posted on Feb, 6 2015 @ 11:09 AM
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Seems the woman is also suing the dog owner and the rescuer who saved the dog from being put down prior to the training at the center.



Bitney filed suit in California against her friend John Vazzoler, the Dog Psychology Center in Santa Clarita, Millan and a rescuer who'd previously saved the dog from being euthanized following an attack in Katy, Texas in February 2013.
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The dog had previously been sentenced to die by a Texas judge in February 2014 after he attacked a trainer named Amber Rickles. The canine was in her care after its owner surrendered him for being 'nervous, growling and doesn't like children,' according to Bitney's suit.

'With the pit bull still attached to her left breast, Ms. Rickles backed into a laundry room where the dog released his grip, enabling Ms. Rickles to close the door. The pit bull then broke through the door and attacked Ms. Rickles a third time, latching onto her left arm and breaking it in two places,' reads the suit as obtained by Courthouse News.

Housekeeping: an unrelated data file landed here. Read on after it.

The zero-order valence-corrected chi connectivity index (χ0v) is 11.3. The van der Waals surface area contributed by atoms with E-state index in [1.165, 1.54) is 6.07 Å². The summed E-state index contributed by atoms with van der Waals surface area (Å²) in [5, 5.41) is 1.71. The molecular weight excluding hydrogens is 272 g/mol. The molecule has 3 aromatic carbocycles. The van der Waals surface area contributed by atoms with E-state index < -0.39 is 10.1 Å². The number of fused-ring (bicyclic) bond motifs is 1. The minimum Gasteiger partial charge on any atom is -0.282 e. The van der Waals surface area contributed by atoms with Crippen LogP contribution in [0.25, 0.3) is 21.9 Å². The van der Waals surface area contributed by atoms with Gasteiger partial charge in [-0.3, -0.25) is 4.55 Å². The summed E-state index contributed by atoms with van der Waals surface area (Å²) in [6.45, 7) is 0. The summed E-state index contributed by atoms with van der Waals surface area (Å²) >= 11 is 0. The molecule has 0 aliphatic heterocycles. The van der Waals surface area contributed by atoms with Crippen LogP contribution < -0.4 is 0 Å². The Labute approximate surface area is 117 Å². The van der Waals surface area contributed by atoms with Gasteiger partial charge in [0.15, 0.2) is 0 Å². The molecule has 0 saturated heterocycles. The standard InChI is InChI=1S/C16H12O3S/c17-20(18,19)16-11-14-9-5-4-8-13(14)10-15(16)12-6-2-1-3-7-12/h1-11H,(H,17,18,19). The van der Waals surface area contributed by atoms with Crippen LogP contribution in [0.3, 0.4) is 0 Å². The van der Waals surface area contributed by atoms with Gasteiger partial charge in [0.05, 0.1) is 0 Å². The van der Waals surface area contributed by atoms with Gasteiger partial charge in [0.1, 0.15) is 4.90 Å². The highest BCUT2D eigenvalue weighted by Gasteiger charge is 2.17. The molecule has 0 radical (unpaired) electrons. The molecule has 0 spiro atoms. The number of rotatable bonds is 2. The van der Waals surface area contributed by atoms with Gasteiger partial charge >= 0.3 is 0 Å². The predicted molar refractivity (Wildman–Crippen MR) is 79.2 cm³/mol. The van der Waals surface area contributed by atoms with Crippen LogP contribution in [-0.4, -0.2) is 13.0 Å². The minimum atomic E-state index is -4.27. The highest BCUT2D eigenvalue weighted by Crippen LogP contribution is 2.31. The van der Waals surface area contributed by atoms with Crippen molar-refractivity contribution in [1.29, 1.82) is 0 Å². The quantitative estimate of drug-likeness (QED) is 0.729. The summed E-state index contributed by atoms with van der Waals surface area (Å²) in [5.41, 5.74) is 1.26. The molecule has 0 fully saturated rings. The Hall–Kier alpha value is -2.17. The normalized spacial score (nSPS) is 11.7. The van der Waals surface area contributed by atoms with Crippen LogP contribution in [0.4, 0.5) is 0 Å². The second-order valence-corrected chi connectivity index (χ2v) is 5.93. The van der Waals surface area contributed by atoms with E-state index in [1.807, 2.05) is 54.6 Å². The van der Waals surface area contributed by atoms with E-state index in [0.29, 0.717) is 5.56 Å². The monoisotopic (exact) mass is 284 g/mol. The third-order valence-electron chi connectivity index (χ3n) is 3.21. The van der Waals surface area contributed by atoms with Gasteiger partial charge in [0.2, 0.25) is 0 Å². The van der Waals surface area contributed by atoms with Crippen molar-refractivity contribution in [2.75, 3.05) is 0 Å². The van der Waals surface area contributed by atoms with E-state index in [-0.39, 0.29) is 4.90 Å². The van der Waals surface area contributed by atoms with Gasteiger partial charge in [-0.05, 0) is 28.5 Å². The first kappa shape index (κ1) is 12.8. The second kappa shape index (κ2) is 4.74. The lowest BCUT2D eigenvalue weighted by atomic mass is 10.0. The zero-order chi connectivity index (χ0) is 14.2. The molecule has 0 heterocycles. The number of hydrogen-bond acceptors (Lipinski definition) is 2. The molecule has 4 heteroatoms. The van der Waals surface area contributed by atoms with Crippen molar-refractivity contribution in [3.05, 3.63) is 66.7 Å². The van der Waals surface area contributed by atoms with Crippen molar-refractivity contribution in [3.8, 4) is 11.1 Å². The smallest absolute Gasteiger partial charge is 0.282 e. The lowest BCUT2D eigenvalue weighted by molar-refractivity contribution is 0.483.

Despite the horrific nature of the attack and the grueling surgeries and rehabilitation the suit says Rickles had to endure, Gus was rescued by the woman who'd originally brought him to Rickles, Jennifer L. Romano.
Source

We definitely don't know the whole story...



posted on Feb, 6 2015 @ 11:10 AM
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a reply to: CharlieSpeirs

That's the words of the person suing. Doesn't necessarily mean it's a fact. That's their story. I'd have to see the judge's order to determine.



posted on Feb, 6 2015 @ 11:11 AM
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a reply to: InTheLight

www.americanbar.org...

Disputing custody with the local government.
Once animal care and control or local law enforcement has taken your client’s animal, there are usually proceedings available to dispute custody.



This is all I could find in a web search... Sounds like the owner would have to dispute custody for the return of the dog.



posted on Feb, 6 2015 @ 11:12 AM
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a reply to: Benevolent Heretic